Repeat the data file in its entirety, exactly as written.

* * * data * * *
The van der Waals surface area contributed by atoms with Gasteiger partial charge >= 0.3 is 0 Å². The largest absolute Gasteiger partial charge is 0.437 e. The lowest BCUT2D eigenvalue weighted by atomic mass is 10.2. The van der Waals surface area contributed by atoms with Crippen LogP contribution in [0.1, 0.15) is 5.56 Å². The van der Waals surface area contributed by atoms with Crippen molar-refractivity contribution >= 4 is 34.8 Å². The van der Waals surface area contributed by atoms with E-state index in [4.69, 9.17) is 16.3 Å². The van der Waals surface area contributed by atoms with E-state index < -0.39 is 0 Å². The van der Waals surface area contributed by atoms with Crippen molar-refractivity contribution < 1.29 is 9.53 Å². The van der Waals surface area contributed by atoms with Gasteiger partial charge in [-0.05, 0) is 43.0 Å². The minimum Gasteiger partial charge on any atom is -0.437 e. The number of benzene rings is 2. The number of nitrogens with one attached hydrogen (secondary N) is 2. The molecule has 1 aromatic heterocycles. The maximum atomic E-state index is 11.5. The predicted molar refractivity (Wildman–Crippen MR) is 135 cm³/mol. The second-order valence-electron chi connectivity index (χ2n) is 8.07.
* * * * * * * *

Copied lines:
The van der Waals surface area contributed by atoms with Gasteiger partial charge >= 0.3 is 0 Å². The largest absolute Gasteiger partial charge is 0.437 e. The lowest BCUT2D eigenvalue weighted by atomic mass is 10.2. The van der Waals surface area contributed by atoms with Crippen LogP contribution in [0.1, 0.15) is 5.56 Å². The van der Waals surface area contributed by atoms with Crippen molar-refractivity contribution >= 4 is 34.8 Å². The van der Waals surface area contributed by atoms with E-state index in [4.69, 9.17) is 16.3 Å². The van der Waals surface area contributed by atoms with E-state index < -0.39 is 0 Å². The van der Waals surface area contributed by atoms with Crippen molar-refractivity contribution < 1.29 is 9.53 Å². The van der Waals surface area contributed by atoms with Gasteiger partial charge in [-0.05, 0) is 43.0 Å². The minimum Gasteiger partial charge on any atom is -0.437 e. The number of benzene rings is 2. The number of nitrogens with one attached hydrogen (secondary N) is 2. The molecule has 1 aromatic heterocycles. The maximum atomic E-state index is 11.5. The predicted molar refractivity (Wildman–Crippen MR) is 135 cm³/mol. The second-order valence-electron chi connectivity index (χ2n) is 8.07.